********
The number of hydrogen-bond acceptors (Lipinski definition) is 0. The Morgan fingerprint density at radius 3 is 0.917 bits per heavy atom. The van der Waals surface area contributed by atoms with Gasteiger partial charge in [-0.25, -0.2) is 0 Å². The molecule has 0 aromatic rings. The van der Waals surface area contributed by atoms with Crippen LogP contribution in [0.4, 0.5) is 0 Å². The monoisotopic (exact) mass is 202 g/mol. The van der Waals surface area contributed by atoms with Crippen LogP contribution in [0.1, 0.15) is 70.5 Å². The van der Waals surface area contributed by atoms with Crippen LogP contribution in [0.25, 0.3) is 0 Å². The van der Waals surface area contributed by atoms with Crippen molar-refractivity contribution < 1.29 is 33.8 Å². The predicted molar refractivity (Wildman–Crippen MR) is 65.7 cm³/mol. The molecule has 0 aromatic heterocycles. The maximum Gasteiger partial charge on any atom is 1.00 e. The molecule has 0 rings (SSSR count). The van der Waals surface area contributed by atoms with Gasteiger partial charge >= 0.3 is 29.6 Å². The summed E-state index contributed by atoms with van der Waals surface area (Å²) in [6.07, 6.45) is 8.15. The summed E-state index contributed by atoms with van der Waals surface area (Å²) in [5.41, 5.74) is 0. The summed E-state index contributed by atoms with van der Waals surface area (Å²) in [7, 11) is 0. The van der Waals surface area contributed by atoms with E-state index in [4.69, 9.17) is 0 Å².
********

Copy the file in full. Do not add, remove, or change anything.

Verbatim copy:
The number of hydrogen-bond acceptors (Lipinski definition) is 0. The Morgan fingerprint density at radius 3 is 0.917 bits per heavy atom. The van der Waals surface area contributed by atoms with Gasteiger partial charge in [-0.25, -0.2) is 0 Å². The molecule has 0 aromatic rings. The van der Waals surface area contributed by atoms with Crippen LogP contribution in [0.4, 0.5) is 0 Å². The monoisotopic (exact) mass is 202 g/mol. The van der Waals surface area contributed by atoms with Crippen LogP contribution in [0.1, 0.15) is 70.5 Å². The van der Waals surface area contributed by atoms with Crippen LogP contribution in [0.25, 0.3) is 0 Å². The van der Waals surface area contributed by atoms with Crippen molar-refractivity contribution < 1.29 is 33.8 Å². The predicted molar refractivity (Wildman–Crippen MR) is 65.7 cm³/mol. The molecule has 0 aromatic heterocycles. The maximum Gasteiger partial charge on any atom is 1.00 e. The molecule has 0 rings (SSSR count). The van der Waals surface area contributed by atoms with Gasteiger partial charge >= 0.3 is 29.6 Å². The summed E-state index contributed by atoms with van der Waals surface area (Å²) in [6.07, 6.45) is 8.15. The summed E-state index contributed by atoms with van der Waals surface area (Å²) in [5.41, 5.74) is 0. The summed E-state index contributed by atoms with van der Waals surface area (Å²) in [7, 11) is 0. The van der Waals surface area contributed by atoms with E-state index in [4.69, 9.17) is 0 Å².